Friday, June 23, 2000

Kroger strong; stock price isn't

By Lisa Biank Fasig
The Cincinnati Enquirer

        The Kroger Co. had a pretty good story to tell its shareholders at its annual meeting Thursday. Sales and profits are up, it is reducing costs ahead of plan and its market share is growing.

        In short, it filled a lot of grocery carts.

        “We had a clear plan for the year, and I would say that across the board we either achieved or came within shouting distance of achieving our plan,” Joseph Pichler, chief executive and chairman of Kroger, said in an interview after the meeting.

        But, said the leader of the nation's largest grocery store chain, the company re mains frustrated by its low share price. Kroger, which a year ago was trading at roughly $28 after a stock split, closed Thursday at $20.683/4, up $1.061/4.

        Mr. Pichler told shareholders a number of issues are beating the company's share price down. A rash of major supermarket mergers, growth of competing super centers such as Wal-Mart and a trend toward technology stocks have caused Wall Street to move away from the grocery sector.

        “The index of peer group stocks in the supermarket industry experienced a similar decline,” Mr. Pichler said. “The whole industry went into the tank.”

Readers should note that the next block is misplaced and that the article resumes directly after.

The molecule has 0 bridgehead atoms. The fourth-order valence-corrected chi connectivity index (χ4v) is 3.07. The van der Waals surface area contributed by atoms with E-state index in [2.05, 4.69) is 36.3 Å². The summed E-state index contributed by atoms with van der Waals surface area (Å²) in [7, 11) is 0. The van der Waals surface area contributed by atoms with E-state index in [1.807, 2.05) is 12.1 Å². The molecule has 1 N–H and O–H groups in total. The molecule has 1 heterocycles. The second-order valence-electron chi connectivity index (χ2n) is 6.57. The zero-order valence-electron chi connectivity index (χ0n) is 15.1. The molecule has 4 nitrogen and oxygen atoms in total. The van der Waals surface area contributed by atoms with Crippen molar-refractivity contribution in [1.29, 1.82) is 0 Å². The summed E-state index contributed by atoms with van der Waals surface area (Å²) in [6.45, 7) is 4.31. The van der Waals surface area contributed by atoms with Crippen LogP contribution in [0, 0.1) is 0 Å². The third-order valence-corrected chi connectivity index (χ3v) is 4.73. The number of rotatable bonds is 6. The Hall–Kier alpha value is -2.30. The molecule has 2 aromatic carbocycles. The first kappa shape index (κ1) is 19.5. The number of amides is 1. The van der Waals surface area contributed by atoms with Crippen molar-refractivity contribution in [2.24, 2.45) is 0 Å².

The executive called it disappointing because Kroger has performed well. In 1999, sales rose 6.1 percent to $45.4 billion. Earnings per share rose 26 percent to $1.13 a diluted share, excluding costs related to its $13.5 billion acquisition of Fred Meyer in May 1999.

        New products, services and store numbers are expected to continue growing sales. Receipts at Kroger's pharmacy division, which helps drive store sales, more

        than doubled in the past five years to $3.2 billion. Kroger also has added new products such as DVD players and VCRs, distributed at low cost through Fred Meyer.

        “I feel it's a local company and it will come back when they get things figured out,” said shareholder Ivan Puckett of Sharonville, who since March 1999 has bought 600 shares of Kroger.

        Bob Braun of Miami Heights, who owns more than 3,000 shares of Kroger, agreed. “I'm confident it's a good company.”

        Kroger in 2000 expects to open 138 supermarkets, 11 warehouse stores and six multidepartment stores. Also, five Fred Meyer jewelry stores and 22 convenience stores are slotted.

        Some stores should open in the Greater Cincinnati market, Mr. Pichler said.

        In 2000, Kroger expects to save $260 million resulting from the Fred Meyer merger. A small example: By consolidating vendors of kitchen utensils sold at Kroger and Fred Meyer stores, the company saved $2 million annually.

        Kroger remains on target to increase earnings per share by 16 percent to 18 percent in each of the next three years.


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